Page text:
Monday, October 20, 2008

Britain: More open justice for families in the courts. Minister to curb secret hearings at last

Family courts are to be opened up to public scrutiny in response to mounting criticism from parents whose children are taken into care that they are victims of "secret justice". Jack Straw, the Justice Secretary, plans to announce the change next month to create more transparency in the family justice system while seeking to protect the welfare of the child, The Times has learnt.

The move to open family courts to the media, which is supported by most judges but opposed by many social workers who present applications for care proceedings to courts, follows growing controversy over their decisions and the way that they operate. Earlier this year The Times launched a campaign to reform the family justice system and open up the courts amid accusations that they were operating in a "conspiracy of silence".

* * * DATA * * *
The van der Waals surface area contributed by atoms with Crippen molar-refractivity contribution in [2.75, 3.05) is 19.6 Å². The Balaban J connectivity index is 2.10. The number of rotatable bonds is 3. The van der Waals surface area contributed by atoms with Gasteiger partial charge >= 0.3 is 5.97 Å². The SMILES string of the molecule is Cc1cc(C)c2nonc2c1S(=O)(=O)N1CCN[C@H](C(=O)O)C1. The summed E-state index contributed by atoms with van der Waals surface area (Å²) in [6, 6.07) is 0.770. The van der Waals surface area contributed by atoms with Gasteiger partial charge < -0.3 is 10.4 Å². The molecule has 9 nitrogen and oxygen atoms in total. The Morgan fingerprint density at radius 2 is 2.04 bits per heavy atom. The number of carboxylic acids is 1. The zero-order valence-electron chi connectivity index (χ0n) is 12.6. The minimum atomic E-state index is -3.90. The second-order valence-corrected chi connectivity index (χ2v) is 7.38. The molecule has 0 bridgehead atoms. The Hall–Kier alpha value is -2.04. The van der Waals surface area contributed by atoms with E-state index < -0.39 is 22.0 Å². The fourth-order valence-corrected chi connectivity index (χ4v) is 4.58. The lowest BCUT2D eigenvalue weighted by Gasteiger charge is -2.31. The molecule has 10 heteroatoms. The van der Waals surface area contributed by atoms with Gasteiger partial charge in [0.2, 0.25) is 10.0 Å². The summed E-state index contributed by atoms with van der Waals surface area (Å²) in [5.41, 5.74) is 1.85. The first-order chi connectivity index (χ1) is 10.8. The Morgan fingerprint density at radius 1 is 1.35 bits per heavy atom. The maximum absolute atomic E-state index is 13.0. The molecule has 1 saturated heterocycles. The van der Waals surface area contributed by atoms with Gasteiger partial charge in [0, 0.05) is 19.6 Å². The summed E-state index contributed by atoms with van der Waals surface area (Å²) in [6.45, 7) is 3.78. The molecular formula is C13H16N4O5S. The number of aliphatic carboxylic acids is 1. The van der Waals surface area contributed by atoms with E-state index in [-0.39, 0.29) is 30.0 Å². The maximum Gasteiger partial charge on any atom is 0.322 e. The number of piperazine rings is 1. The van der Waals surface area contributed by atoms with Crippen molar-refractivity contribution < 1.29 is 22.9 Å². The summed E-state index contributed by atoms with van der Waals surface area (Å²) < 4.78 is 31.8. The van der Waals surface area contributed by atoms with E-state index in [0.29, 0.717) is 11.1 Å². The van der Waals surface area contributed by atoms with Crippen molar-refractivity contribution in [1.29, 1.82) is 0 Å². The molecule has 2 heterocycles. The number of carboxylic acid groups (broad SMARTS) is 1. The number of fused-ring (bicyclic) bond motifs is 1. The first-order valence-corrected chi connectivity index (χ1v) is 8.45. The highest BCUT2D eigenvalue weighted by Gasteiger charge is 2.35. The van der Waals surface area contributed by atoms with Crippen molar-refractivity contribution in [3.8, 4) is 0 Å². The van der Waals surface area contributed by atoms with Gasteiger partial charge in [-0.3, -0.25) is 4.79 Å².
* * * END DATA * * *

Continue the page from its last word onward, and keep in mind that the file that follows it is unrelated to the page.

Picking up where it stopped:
Details of how far the reforms will go are still being finalised. But the move towards greater openness will amount to a U-turn from the policy of the last Lord Chancellor, Lord Falconer of Thoroton, who changed his mind about admitting the media after consultations with children and children's groups.

Britain's most senior family judge backs the reforms today in an interview with The Times. Sir Mark Potter, President of the Family Division, favours opening to the media all care cases involving the removal of children from home other than for adoption, a highly sensitive area that ministers and judges agree is a special case. In private disputes between divorcing couples over money or children, judges should have discretion to exclude the press, Sir Mark says.